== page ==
UCSF research pinpoints brain molecule's role in developing addictionA molecule in the brain essential for wakefulness and appetite has been found to play a central role in strengthening the neuron connections that lead to addiction. The discovery of how the neuropeptide orexin works at the molecular level makes it a strong new target for potential drugs to treat addiction, the researchers say.
The discovery by neuroscientists at UCSF's Ernest Gallo Clinic and Research Center is being reported February 16 in the journal Neuron.
The research focused on orexin's role in strengthening communication between neurons that release dopamine, a brain chemical central to learning and memory. The strengthened communication is known to play a key role in the experience of a drug high and subsequent drug craving.
Orexin is produced in the brain's lateral hypothalmus (LH) region. The scientists demonstrated in studies of rats that orexin acutely enhances the ability of receptors at dopamine neuron synapses – known as NMDA receptors – to promote the release of dopamine.
They showed that orexin creates a long-lasting potential for strengthened transmission between neurons of the LH region and dopamine-releasing neurons in a brain region known as the ventral tegmental area (VTA). This fundamental change in the neurons, called synaptic plasticity, is known to be critical for new learning and memory formation essential to addiction.
The researchers also showed that blocking normal orexin action in the VTA weakened this critical neuron-to-neuron communication and reversed cocaine-craving behavior in rats.
"This is an exciting finding," said Antonello Bonci, MD, senior author of the paper and UCSF associate professor of neurology, Howard J. Weinberger Chair in Addiction Research and principal investigator at the Gallo Center. "Not only can we see that orexin directly enables the neural communication underlying the development of addiction, but the research points to a novel target in the circuitry of addiction for new medicines to counter the craving for drugs of abuse, or to prevent relapse."
Studies have shown that addicts seek treatment during periods of abstinence. The team's demonstration of orexin's ability to counter cocaine-craving in mice suggests its promise in preventing cured addicts from relapsing to their drug habit, he adds.
"We now know that orexin strengthens neural communication in the VTA and is important for the development of addictive behaviors," said Stephanie Borgland, PhD, lead author of the paper and associate research scientist at the Gallo Center. "Now we are trying to determine if blocking orexin signaling can reverse already well established addictions."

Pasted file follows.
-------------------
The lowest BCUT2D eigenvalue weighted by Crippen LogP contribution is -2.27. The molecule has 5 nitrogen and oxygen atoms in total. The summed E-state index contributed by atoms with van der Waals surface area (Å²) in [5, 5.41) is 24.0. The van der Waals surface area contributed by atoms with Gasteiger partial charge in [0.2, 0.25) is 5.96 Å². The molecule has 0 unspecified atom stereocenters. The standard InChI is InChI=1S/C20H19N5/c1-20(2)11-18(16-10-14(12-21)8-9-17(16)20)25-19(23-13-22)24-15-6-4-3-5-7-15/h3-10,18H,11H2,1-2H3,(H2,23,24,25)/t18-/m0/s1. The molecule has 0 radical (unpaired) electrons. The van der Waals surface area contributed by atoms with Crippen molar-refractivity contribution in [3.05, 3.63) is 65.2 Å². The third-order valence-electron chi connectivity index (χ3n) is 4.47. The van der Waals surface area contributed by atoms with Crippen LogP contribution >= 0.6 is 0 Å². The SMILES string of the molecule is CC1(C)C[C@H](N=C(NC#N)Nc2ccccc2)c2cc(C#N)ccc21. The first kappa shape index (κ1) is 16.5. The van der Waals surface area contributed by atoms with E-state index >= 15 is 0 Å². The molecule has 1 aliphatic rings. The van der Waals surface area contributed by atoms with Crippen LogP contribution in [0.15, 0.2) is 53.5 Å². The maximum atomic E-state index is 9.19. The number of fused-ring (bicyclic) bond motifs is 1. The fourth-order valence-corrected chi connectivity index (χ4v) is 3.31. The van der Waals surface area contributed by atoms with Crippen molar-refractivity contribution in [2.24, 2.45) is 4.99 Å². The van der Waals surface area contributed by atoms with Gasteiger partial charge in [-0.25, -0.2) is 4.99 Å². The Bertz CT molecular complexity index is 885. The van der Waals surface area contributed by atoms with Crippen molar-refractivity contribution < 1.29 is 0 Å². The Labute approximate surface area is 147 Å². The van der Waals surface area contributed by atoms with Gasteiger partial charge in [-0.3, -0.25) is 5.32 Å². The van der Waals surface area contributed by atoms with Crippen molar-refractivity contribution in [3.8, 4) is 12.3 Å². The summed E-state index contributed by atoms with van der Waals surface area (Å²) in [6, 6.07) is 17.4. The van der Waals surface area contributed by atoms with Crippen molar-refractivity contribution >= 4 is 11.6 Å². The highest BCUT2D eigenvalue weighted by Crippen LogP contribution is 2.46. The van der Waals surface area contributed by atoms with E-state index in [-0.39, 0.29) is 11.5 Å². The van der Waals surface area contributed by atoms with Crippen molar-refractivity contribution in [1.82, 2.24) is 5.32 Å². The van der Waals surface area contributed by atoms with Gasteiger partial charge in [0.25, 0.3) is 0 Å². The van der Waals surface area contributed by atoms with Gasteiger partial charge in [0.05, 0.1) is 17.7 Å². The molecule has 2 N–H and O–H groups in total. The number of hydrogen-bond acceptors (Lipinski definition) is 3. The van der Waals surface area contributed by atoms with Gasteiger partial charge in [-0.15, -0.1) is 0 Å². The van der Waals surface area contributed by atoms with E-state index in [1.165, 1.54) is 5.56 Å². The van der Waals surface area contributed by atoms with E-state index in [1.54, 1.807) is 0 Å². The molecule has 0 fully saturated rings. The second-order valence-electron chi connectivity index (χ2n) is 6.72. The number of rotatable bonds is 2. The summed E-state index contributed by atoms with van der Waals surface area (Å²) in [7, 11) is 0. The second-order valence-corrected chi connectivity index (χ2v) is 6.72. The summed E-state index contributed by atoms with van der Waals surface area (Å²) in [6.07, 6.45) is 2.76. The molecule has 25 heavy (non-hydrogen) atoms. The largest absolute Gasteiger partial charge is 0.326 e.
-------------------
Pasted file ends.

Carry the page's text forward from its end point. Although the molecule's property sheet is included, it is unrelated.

The scientists caution that any potential drug to target orexin must be designed to avoid triggering narcolepsy or dampening orexin's normal role in maintaining an appetite.
Borgland used electrophysiological techniques to assess the activity of NMDA receptors at dopamine neuron synapses in the VTA--a measure of the strength of neural connections. She observed that orexin greatly boosted NMDA receptors, an effect expected to increase the output of dopamine neurons to their targets.
"The research suggests that heightened motivation for drugs of abuse involve the same pathway that motivates one to eat when hungry," Bonci said. "In normal physiological situations, orexin is released during 'heightened metabolic states,' such as when an animal is hungry. But when the animal is addicted to drugs of abuse, this motivational neural pathway is enhanced, resulting in increased orexin release onto dopamine neurons of the VTA."
The discovery of orexin's molecular role explains why narcoleptic patients, whose LH neurons fail to produce normal amounts of the neuropeptide, rarely become addicted when medicated with amphetamines, in contrast to most people who receive the drugs. Lacking normal orexin production, narcoleptics are simply less prone to addiction.
Co-authors on the paper with Bonci and Borgland are Howard Fields, MD, PhD, UCSF professor of neurology, director of UCSF's Wheeler Center for the Neurobiology of Addiction and a principal investigator at the Gallo Center; Sharif Taha, PhD, post-doctoral fellow in the Fields lab; and Federica Sarti, MS, research associate in the Bonci's lab.
The research was supported in part by the National Institute on Drug Abuse and the state of California.
The Ernest Gallo Clinic and Research Center is a part of the UCSF neurology department. EGCRC scientists study basic neuroscience and the effects of drugs of abuse on the brain.
UCSF is a leading university that consistently defines health care worldwide by conducting advanced biomedical research, educating graduate students in the life sciences, and providing complex patient care.
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